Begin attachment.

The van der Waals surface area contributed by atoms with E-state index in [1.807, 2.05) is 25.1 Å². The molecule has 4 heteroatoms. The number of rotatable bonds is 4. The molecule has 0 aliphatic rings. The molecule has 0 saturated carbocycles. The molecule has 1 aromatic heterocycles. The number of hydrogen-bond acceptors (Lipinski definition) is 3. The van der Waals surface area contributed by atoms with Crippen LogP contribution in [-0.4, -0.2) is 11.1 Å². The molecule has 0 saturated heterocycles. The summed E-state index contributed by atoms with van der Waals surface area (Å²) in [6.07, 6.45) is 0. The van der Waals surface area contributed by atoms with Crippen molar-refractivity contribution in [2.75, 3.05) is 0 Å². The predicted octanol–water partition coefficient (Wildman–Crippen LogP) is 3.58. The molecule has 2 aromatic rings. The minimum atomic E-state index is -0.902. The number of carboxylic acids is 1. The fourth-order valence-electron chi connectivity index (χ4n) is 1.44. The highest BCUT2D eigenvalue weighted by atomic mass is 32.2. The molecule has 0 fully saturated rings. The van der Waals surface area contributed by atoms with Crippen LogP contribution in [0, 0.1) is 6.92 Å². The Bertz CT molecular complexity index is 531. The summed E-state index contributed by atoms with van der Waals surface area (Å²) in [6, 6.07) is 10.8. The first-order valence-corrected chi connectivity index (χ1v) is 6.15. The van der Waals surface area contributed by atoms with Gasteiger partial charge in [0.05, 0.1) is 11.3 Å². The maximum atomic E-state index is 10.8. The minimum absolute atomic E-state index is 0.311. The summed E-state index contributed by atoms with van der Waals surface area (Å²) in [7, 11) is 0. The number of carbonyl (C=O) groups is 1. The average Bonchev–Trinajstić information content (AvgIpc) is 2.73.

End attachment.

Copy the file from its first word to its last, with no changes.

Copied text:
The van der Waals surface area contributed by atoms with E-state index in [1.807, 2.05) is 25.1 Å². The molecule has 4 heteroatoms. The number of rotatable bonds is 4. The molecule has 0 aliphatic rings. The molecule has 0 saturated carbocycles. The molecule has 1 aromatic heterocycles. The number of hydrogen-bond acceptors (Lipinski definition) is 3. The van der Waals surface area contributed by atoms with Crippen LogP contribution in [-0.4, -0.2) is 11.1 Å². The molecule has 0 saturated heterocycles. The summed E-state index contributed by atoms with van der Waals surface area (Å²) in [6.07, 6.45) is 0. The van der Waals surface area contributed by atoms with Crippen molar-refractivity contribution in [2.75, 3.05) is 0 Å². The predicted octanol–water partition coefficient (Wildman–Crippen LogP) is 3.58. The molecule has 2 aromatic rings. The minimum atomic E-state index is -0.902. The number of carboxylic acids is 1. The fourth-order valence-electron chi connectivity index (χ4n) is 1.44. The highest BCUT2D eigenvalue weighted by atomic mass is 32.2. The molecule has 0 fully saturated rings. The van der Waals surface area contributed by atoms with Crippen LogP contribution in [0, 0.1) is 6.92 Å². The Bertz CT molecular complexity index is 531. The summed E-state index contributed by atoms with van der Waals surface area (Å²) in [6, 6.07) is 10.8. The first-order valence-corrected chi connectivity index (χ1v) is 6.15. The van der Waals surface area contributed by atoms with Gasteiger partial charge in [0.05, 0.1) is 11.3 Å². The maximum atomic E-state index is 10.8. The minimum absolute atomic E-state index is 0.311. The summed E-state index contributed by atoms with van der Waals surface area (Å²) in [7, 11) is 0. The number of carbonyl (C=O) groups is 1. The average Bonchev–Trinajstić information content (AvgIpc) is 2.73.